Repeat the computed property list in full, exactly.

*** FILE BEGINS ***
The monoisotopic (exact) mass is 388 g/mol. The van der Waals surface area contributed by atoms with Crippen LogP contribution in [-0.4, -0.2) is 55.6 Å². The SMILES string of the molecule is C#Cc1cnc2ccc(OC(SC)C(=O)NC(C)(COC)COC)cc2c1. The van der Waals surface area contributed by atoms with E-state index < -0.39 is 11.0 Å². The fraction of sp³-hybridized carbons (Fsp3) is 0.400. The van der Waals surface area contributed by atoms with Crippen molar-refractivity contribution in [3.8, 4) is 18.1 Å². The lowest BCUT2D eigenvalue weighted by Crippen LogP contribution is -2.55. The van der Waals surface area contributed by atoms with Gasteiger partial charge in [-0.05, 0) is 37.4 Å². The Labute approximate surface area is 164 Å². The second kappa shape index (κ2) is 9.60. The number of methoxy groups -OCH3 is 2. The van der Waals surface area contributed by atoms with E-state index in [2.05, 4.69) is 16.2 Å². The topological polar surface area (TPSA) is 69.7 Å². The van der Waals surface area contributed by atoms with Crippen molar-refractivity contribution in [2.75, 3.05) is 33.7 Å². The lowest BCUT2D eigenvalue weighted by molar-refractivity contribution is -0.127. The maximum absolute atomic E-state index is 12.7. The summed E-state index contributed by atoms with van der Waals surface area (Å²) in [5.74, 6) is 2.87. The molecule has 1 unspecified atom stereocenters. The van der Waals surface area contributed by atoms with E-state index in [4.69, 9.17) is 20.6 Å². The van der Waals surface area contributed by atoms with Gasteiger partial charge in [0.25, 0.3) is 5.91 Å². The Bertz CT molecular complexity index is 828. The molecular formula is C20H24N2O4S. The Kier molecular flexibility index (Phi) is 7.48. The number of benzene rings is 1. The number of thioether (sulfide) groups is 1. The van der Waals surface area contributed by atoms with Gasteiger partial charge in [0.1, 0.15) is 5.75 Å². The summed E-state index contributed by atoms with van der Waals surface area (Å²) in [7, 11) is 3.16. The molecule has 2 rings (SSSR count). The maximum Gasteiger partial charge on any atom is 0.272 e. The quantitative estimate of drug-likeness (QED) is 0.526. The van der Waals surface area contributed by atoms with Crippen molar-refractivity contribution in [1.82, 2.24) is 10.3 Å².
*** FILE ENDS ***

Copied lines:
The monoisotopic (exact) mass is 388 g/mol. The van der Waals surface area contributed by atoms with Crippen LogP contribution in [-0.4, -0.2) is 55.6 Å². The SMILES string of the molecule is C#Cc1cnc2ccc(OC(SC)C(=O)NC(C)(COC)COC)cc2c1. The van der Waals surface area contributed by atoms with E-state index < -0.39 is 11.0 Å². The fraction of sp³-hybridized carbons (Fsp3) is 0.400. The van der Waals surface area contributed by atoms with Crippen molar-refractivity contribution in [3.8, 4) is 18.1 Å². The lowest BCUT2D eigenvalue weighted by Crippen LogP contribution is -2.55. The van der Waals surface area contributed by atoms with Gasteiger partial charge in [-0.05, 0) is 37.4 Å². The Labute approximate surface area is 164 Å². The second kappa shape index (κ2) is 9.60. The number of methoxy groups -OCH3 is 2. The van der Waals surface area contributed by atoms with E-state index in [2.05, 4.69) is 16.2 Å². The topological polar surface area (TPSA) is 69.7 Å². The van der Waals surface area contributed by atoms with Crippen molar-refractivity contribution in [2.75, 3.05) is 33.7 Å². The lowest BCUT2D eigenvalue weighted by molar-refractivity contribution is -0.127. The maximum absolute atomic E-state index is 12.7. The summed E-state index contributed by atoms with van der Waals surface area (Å²) in [5.74, 6) is 2.87. The molecule has 1 unspecified atom stereocenters. The van der Waals surface area contributed by atoms with E-state index in [4.69, 9.17) is 20.6 Å². The van der Waals surface area contributed by atoms with Gasteiger partial charge in [0.25, 0.3) is 5.91 Å². The Bertz CT molecular complexity index is 828. The molecular formula is C20H24N2O4S. The Kier molecular flexibility index (Phi) is 7.48. The number of benzene rings is 1. The number of thioether (sulfide) groups is 1. The van der Waals surface area contributed by atoms with Gasteiger partial charge in [0.1, 0.15) is 5.75 Å². The summed E-state index contributed by atoms with van der Waals surface area (Å²) in [7, 11) is 3.16. The molecule has 2 rings (SSSR count). The maximum Gasteiger partial charge on any atom is 0.272 e. The quantitative estimate of drug-likeness (QED) is 0.526. The van der Waals surface area contributed by atoms with Crippen molar-refractivity contribution in [1.82, 2.24) is 10.3 Å².